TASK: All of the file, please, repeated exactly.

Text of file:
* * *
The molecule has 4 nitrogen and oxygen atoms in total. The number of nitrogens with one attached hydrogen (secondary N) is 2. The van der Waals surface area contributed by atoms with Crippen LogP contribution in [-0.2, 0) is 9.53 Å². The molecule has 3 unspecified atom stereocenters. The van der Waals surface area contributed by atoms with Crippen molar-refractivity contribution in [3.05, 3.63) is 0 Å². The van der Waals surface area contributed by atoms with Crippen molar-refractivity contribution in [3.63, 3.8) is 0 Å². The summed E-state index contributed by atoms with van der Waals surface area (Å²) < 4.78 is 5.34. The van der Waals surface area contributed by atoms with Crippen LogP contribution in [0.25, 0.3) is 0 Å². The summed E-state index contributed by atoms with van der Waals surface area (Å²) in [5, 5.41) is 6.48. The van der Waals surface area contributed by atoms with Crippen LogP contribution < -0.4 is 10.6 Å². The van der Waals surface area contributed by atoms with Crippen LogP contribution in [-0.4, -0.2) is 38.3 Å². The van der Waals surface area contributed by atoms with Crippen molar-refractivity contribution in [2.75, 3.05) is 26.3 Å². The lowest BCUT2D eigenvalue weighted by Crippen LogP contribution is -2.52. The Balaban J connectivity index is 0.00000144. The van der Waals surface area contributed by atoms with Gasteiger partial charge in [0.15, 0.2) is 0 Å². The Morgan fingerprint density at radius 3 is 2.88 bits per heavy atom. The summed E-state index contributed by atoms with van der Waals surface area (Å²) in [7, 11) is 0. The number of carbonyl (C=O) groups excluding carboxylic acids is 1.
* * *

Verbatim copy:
The molecule has 4 nitrogen and oxygen atoms in total. The number of nitrogens with one attached hydrogen (secondary N) is 2. The van der Waals surface area contributed by atoms with Crippen LogP contribution in [-0.2, 0) is 9.53 Å². The molecule has 3 unspecified atom stereocenters. The van der Waals surface area contributed by atoms with Crippen molar-refractivity contribution in [3.05, 3.63) is 0 Å². The van der Waals surface area contributed by atoms with Crippen molar-refractivity contribution in [3.63, 3.8) is 0 Å². The summed E-state index contributed by atoms with van der Waals surface area (Å²) < 4.78 is 5.34. The van der Waals surface area contributed by atoms with Crippen LogP contribution in [0.25, 0.3) is 0 Å². The summed E-state index contributed by atoms with van der Waals surface area (Å²) in [5, 5.41) is 6.48. The van der Waals surface area contributed by atoms with Crippen LogP contribution < -0.4 is 10.6 Å². The van der Waals surface area contributed by atoms with Crippen LogP contribution in [-0.4, -0.2) is 38.3 Å². The van der Waals surface area contributed by atoms with Crippen molar-refractivity contribution in [2.75, 3.05) is 26.3 Å². The lowest BCUT2D eigenvalue weighted by Crippen LogP contribution is -2.52. The Balaban J connectivity index is 0.00000144. The van der Waals surface area contributed by atoms with Gasteiger partial charge in [0.15, 0.2) is 0 Å². The Morgan fingerprint density at radius 3 is 2.88 bits per heavy atom. The summed E-state index contributed by atoms with van der Waals surface area (Å²) in [7, 11) is 0. The number of carbonyl (C=O) groups excluding carboxylic acids is 1.